The Tri-Cities community is coming to the aid of a Coquitlam woman with Stage 3 breast cancer while also encouraging others to seek change in B.C.'s healthcare system.
Kari Atkins has been battling the disease since she was diagnosed in 2016 and has been receiving treatment ever since.
But for the past several months, she and her husband Matthew have been paying their own hard-earned money for a new form of cancer treatment that requires a drug not currently covered by the B.C. government.
Last year, Kari was ordered by her doctor to use HER2 Climb, which has a core component of Herceptin recently approved for use in the province.
The combo was recommended as Kari's two prior drug protocols could not cross the blood/brain barrier and increased the risk of brain tumours.
According to a GoFundMe campaign set up by friends of the couple, the Atkins are currently forced to pay $1,200 a month to sustain Kari's treatment.
Organizer Lynda McKillip explains the Atkins are "the last people" to ever ask for help, but in addition to the funds, she hopes the campaign can also make some noise in the Victoria legislature.
"The only help they have asked for is to have friends and family lobby our provincial politicians to help cut through the red tape and make this life-saving drug available to people who need it," says McKillip.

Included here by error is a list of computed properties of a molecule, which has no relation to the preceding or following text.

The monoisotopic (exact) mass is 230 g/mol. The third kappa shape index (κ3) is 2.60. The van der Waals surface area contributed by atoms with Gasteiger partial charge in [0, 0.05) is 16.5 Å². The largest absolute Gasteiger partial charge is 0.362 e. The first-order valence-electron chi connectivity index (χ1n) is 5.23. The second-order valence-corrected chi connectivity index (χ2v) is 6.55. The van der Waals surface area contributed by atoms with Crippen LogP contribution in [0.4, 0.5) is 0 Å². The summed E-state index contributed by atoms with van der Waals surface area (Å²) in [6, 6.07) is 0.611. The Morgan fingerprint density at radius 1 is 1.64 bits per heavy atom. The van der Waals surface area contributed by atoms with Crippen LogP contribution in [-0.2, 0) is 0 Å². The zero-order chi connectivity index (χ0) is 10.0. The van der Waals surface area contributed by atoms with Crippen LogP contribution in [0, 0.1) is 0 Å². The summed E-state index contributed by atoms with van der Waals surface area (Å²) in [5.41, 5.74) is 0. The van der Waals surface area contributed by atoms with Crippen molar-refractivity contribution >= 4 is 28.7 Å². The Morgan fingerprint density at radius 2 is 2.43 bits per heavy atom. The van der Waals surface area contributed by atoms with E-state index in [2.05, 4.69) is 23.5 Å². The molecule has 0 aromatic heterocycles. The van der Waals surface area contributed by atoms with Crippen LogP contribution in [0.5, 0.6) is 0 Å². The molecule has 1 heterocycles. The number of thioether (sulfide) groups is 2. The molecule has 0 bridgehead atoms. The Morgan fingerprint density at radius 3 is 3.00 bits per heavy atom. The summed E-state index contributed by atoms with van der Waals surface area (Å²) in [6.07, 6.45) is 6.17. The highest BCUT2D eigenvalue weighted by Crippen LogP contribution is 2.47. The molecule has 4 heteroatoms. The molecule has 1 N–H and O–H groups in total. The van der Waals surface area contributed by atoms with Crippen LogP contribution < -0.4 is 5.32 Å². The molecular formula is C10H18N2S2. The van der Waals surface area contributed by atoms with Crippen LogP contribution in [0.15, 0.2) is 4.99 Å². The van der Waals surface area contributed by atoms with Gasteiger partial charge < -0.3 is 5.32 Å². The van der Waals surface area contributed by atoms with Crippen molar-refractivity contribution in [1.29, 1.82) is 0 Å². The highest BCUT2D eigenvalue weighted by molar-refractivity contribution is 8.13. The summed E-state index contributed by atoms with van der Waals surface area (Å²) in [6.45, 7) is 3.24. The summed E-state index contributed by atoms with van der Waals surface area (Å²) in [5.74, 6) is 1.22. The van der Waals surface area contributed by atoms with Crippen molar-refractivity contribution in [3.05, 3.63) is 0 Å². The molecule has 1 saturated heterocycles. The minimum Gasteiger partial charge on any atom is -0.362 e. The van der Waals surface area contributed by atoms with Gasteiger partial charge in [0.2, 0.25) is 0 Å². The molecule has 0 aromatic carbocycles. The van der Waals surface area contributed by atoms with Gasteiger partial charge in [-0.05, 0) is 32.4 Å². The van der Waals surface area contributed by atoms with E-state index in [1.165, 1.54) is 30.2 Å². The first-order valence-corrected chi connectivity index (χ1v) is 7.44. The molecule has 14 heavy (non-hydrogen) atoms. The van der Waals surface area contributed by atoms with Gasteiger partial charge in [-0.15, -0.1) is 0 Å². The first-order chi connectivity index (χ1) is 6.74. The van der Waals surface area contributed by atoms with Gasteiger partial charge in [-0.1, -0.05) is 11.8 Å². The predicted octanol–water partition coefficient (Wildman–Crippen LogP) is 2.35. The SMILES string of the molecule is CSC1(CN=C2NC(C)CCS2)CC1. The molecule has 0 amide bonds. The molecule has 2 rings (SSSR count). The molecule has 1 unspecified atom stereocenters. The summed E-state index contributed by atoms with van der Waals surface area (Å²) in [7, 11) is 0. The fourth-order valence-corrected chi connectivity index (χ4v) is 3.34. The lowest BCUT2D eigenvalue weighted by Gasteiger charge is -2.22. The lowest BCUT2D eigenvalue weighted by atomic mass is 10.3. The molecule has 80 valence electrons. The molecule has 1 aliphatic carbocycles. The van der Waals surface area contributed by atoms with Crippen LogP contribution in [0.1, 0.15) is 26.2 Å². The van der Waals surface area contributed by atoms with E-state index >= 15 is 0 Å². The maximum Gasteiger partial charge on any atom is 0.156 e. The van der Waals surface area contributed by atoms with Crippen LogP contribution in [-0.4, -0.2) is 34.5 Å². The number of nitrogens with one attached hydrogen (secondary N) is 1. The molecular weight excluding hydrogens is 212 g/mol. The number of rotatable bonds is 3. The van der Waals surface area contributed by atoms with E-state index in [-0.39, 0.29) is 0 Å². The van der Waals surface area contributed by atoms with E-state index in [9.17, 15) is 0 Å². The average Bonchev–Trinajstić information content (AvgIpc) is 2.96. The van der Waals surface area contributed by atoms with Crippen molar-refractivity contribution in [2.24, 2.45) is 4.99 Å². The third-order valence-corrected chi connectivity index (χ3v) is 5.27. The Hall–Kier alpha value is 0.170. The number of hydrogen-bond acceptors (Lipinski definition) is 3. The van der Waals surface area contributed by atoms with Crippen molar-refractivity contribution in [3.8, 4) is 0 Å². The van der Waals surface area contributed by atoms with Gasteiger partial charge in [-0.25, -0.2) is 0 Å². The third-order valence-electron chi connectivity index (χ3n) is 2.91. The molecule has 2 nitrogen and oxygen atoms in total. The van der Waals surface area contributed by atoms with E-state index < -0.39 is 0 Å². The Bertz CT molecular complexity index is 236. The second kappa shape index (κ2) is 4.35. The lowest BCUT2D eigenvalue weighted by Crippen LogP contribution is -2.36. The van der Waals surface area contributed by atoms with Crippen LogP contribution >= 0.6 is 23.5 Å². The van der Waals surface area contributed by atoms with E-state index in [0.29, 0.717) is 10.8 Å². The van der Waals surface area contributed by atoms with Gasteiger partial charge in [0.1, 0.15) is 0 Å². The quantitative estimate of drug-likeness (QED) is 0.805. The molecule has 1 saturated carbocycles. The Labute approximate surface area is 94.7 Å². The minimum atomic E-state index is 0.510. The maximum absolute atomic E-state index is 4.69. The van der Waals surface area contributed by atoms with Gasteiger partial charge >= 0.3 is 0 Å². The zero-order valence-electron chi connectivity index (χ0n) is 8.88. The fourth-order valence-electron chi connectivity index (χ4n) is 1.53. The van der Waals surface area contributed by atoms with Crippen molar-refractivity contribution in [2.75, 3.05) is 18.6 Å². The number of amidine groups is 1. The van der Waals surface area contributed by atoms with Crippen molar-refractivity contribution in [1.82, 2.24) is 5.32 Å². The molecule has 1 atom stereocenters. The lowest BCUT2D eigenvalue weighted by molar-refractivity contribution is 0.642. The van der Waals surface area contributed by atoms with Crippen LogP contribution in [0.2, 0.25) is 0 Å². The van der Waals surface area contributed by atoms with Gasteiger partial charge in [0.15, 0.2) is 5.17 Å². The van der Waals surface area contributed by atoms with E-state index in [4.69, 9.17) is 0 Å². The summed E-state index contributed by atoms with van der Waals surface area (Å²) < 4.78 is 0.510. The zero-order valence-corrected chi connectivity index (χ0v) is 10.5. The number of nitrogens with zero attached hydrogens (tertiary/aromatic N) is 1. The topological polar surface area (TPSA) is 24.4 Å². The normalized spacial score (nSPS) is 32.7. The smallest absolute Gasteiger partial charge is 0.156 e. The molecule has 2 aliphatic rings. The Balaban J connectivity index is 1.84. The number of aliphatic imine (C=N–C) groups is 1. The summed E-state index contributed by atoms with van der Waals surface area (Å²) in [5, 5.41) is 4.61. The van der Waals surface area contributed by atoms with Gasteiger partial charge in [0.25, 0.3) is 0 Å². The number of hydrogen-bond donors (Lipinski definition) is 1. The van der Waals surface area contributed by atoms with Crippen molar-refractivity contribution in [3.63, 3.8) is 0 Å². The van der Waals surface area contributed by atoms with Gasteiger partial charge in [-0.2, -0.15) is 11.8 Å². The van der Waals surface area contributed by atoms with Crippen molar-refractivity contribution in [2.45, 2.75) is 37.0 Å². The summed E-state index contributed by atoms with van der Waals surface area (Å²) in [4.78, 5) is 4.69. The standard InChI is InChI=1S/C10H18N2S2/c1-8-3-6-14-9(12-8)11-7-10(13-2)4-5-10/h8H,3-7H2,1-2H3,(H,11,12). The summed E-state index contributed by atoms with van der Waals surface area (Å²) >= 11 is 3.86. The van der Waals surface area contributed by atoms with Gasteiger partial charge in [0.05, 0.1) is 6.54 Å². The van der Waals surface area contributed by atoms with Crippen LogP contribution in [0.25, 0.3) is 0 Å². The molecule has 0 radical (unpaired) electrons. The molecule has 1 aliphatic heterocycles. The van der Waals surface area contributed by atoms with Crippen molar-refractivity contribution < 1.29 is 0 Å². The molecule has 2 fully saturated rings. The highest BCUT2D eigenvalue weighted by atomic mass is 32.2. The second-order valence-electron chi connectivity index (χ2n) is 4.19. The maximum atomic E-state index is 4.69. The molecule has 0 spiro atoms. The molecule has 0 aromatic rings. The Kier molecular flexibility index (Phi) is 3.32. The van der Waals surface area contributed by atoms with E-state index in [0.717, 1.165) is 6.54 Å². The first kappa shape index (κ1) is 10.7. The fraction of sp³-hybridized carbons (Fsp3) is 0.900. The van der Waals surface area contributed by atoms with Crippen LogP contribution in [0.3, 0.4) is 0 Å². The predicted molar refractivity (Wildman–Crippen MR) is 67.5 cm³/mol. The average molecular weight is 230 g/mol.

"That said, Kari needs these drugs every month and most likely will for the rest of her life.... We hope to bridge the gap until our elected officials see fit to approve funding for the drug that is keeping her alive, as well as help cover the associated medical supply costs and allow them to live a life worth fighting for."
The fundraiser has set a goal of $30,000 to ease the Atkins' financial strains.
McKillip explains Kari's Stage 3 metastatic fight the last three years has resulted in the cancer's spread to her liver and bones, as well as tumours in her brain.
She underwent surgery and radiation in 2020 as an initial treatment and HER2 is widely-known to be very effective in preventing brain tumours.
But with the drug held off for any financial coverage, McKillip says Kari — and other cancer patients in B.C. — can't afford it and are left in an "unfathomable position."
"Coverage of cancer drugs in B.C. is something we all expect," she says.
"As Canadians, we take pride in our healthcare system, and it's unthinkable that our ability to survive an illness should be connected to the number in our bank account."
In her statement, McKillip encourages supporters of the Atkins' to reach out to local MLAs regarding Herceptin, as well as B.C. premier John Horgan and health minister Adrian Dix.
The GoFundMe page calls the Atkins' a hardworking couple that's been known to travel across the globe "savouring life and making new friends."
If you wish to make a contribution to the Atkins, you're encouraged to visit GoFundMe's website.
As of this publication (July 12), more than $13,000 has been collected.